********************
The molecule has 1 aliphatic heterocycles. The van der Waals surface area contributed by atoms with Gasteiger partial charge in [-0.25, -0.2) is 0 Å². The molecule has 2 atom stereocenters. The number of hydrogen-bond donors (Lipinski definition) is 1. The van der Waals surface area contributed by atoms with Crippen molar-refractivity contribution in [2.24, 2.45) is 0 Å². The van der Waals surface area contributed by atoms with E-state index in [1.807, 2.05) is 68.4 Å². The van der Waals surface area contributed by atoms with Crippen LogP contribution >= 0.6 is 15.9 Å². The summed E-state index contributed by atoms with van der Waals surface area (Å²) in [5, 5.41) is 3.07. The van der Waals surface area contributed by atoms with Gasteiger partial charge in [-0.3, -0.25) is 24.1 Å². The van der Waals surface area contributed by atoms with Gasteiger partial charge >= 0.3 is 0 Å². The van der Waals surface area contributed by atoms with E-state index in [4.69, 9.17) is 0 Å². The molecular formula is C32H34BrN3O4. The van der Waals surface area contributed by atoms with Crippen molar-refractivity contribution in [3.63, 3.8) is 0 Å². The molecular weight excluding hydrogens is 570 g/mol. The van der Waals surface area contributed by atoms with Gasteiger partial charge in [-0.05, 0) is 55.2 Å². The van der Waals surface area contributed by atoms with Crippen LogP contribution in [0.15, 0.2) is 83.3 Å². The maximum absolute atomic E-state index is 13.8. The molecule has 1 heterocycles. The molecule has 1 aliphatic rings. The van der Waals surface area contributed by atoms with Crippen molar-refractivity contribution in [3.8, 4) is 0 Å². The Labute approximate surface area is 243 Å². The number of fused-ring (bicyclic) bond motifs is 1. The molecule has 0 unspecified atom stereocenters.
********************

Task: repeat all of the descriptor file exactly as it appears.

The molecule has 1 aliphatic heterocycles. The van der Waals surface area contributed by atoms with Gasteiger partial charge in [-0.25, -0.2) is 0 Å². The molecule has 2 atom stereocenters. The number of hydrogen-bond donors (Lipinski definition) is 1. The van der Waals surface area contributed by atoms with Crippen molar-refractivity contribution in [2.24, 2.45) is 0 Å². The van der Waals surface area contributed by atoms with E-state index in [1.807, 2.05) is 68.4 Å². The van der Waals surface area contributed by atoms with Crippen LogP contribution >= 0.6 is 15.9 Å². The summed E-state index contributed by atoms with van der Waals surface area (Å²) in [5, 5.41) is 3.07. The van der Waals surface area contributed by atoms with Gasteiger partial charge in [-0.3, -0.25) is 24.1 Å². The van der Waals surface area contributed by atoms with Gasteiger partial charge >= 0.3 is 0 Å². The van der Waals surface area contributed by atoms with E-state index in [4.69, 9.17) is 0 Å². The molecular formula is C32H34BrN3O4. The van der Waals surface area contributed by atoms with Crippen molar-refractivity contribution in [3.63, 3.8) is 0 Å². The molecular weight excluding hydrogens is 570 g/mol. The van der Waals surface area contributed by atoms with Gasteiger partial charge in [-0.05, 0) is 55.2 Å². The van der Waals surface area contributed by atoms with Crippen LogP contribution in [0.15, 0.2) is 83.3 Å². The maximum absolute atomic E-state index is 13.8. The molecule has 1 heterocycles. The molecule has 1 aliphatic rings. The van der Waals surface area contributed by atoms with Crippen molar-refractivity contribution in [3.8, 4) is 0 Å². The Labute approximate surface area is 243 Å². The number of fused-ring (bicyclic) bond motifs is 1. The molecule has 0 unspecified atom stereocenters.